We hired bikes and visited temples (all 100 of them). We dressed up as Geisha Girls, and strolled around Kyoto in thongs without a heel under the toe – it’s a miracle we all survived. We posed for many tourist photos, for the tourists that thought we were actual Japanese Geisha Girls, and tried desperately not to burst out in laughter mid-photo at the ridiculousness of it all. We dined 637metres high at the Skytree in Tokyo, and found a Photo Booth to commemorate the occasion. We shopped, for twelve hours straight – even we were impressed with our stamina on that one. We found a Bunny Cafe, which sounded so much more fun that it was, but thats a whole other story. We contemplated dressing up as the Mario Brothers and racing around Tokyo on go-carts, but decided our travel insurance probably wouldn’t cover the inevitable injury we would all sustain.

We made more memories than we could count, and filled our cameras with the captured proof. It was certainly a trip to remember.

And as I sit here at Terminal 3 of Narita Airport about to board for the long journey home, I can’t help but notice that Japan has etched itself quite neatly into the confines of my heart. I may have only been eight days, but this place has wrapped it’s hands tightly around me and left a rather large hold.

I can’t wait to come back.

#5 – Travel somewhere new every year: 2016 – Check!

And don’t forget to check out the travel log for tips and places to stay in Japan!

d x

Fifteen Year Predictions

Today I was lying out in the sun with Igloo (who has settled in as if he always lived here!). And I was watching him sit next to me in all his cute-ness, silently wishing that he could somehow just never grow up. 

He may still not know how to use them most effectively, but his little legs are getting bigger each day. A part of me wishes he would slow down with the growing thing, because I’m just not done with him being the smallest bundle of fur!

Then I catch him digging a hole, and I know it’ll be okay when he’s big enough that I won’t have to worry about him being an escape artist under the fence…

But I got to thinking about how long he’s going to be in my life. And I was a little sad when I realised that if I’m lucky, we are looking at maybe 15 years. Which for me, is simply not long enough.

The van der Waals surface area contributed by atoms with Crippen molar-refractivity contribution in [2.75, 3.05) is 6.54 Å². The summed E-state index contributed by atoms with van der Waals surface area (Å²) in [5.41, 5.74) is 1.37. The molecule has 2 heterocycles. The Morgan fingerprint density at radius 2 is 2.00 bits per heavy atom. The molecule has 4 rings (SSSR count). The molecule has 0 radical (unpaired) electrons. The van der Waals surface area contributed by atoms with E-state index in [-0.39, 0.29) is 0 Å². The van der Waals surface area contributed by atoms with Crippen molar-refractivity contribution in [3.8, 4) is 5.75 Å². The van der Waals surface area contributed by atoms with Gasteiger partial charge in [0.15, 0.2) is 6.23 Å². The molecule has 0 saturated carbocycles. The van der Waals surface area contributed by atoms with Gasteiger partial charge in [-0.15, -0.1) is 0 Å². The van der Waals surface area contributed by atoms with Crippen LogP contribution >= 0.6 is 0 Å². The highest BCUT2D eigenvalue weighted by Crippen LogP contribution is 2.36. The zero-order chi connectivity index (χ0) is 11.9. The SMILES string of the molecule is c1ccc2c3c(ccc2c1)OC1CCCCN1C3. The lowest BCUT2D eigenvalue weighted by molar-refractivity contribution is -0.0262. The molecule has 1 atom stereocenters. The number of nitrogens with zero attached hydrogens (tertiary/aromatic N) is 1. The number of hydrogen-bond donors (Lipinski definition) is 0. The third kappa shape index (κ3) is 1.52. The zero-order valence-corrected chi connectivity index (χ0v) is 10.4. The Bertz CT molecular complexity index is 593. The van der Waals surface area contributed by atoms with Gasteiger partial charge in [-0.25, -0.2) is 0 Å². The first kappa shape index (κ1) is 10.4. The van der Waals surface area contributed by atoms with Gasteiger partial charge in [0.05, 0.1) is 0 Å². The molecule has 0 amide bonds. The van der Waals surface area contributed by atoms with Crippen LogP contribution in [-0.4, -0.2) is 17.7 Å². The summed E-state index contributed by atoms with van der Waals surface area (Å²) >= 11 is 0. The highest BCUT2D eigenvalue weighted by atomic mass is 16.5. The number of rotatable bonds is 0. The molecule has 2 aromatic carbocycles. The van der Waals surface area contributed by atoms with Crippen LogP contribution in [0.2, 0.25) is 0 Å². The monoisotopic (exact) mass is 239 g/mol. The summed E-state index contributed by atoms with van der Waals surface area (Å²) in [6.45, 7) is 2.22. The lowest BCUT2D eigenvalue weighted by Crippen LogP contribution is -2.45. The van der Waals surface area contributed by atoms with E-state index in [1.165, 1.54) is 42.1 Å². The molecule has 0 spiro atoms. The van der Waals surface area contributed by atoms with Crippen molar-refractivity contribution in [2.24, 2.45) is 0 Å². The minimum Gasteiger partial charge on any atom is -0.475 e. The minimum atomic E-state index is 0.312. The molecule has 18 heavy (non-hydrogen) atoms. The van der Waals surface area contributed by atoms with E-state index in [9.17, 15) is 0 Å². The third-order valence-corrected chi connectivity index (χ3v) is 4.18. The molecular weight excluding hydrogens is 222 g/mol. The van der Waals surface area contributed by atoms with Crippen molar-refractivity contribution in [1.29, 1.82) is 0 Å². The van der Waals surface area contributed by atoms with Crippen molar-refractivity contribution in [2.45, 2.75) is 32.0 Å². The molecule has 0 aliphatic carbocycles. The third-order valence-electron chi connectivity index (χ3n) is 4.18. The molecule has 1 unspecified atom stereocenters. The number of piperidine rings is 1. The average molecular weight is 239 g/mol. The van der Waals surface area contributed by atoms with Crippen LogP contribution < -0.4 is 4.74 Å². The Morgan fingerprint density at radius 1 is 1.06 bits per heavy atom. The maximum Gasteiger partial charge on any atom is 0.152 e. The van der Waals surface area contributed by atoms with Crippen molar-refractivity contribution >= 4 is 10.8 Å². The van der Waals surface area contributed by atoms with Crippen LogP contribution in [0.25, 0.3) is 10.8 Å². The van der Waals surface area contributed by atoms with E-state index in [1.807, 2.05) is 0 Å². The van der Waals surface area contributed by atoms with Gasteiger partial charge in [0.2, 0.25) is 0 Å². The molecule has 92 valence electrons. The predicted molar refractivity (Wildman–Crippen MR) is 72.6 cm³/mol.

This put me onto another train of thought, as I tried to picture where I would be in 15 years. 

You see, comparatively – it seems like such a short amount of time when I think about Igloo, but when I think about me, 15 years couldn’t be further away!

I simply don’t understand how in my mind, one could seem longer than the other. It’s the same amount of time devoted to two different lives. 

I know Igloo will spend the next 15 years most likely eating grass, getting sand stuck in his ears at the beach and being loved beyond measure.

But what will I be doing? What does my life look like in 15 years? I’m very curious to know. 

I guess only time will tell, and that’s a little frustrating for little impatient me. I mean, a lot could really change in 15 years and I’ll only know when I get there. 

But time is precious, and as curious as I am, I would never wish to rush time. 

So for now, I think I’ll channel my inner “One Tree Hill” tin box in a brick wall, and settle for writing a list of predictions for the year 2031 (which sounds like another lifetime away). 

In 2031, I predict that:

• I will be married, and happily married at that!
• I will have a child, or maybe even two, to keep my hands full and my heart even more so.
• I will have made CN at work, and loved every moment of it.
• I will have finished my Nurse Practitioner degree, maybe i’ll even be lucky enough to be working as one in emergency, or in a clinic!
• I will own a soccer mum car, and happily fill it with orange slices every Saturday morning for the big game.
• Igloo will be by my side, grey hairs and all. Still as adorable as ever.
• I will have a house with enough room for my shoe collection!
• I will have ticked at least 15 more things off my Bucket List.
• I will have travelled more, and seen some of the most beautiful parts of this world.
• And I will take time each week, no matter how busy its been, to sit down by the beach with my Mr., watch the sun set, and cherish every moment.

I think it will be so special to look back at this post in 15 years and simply see how far I’ve come. Life is everchanging, and we really don’t know what’s in store for us. But we can hope for the best version of our lives. 

I am guaranteed to have some of my worst and some of my best days in the next 15 years, and while I may not end up where I thought I would, I’ll know that it was somehow exactly where I am supposed to be. 

Here’s to 2031. And in the ultimate prediction, I’m sure I won’t believe it when you’re here. 

d x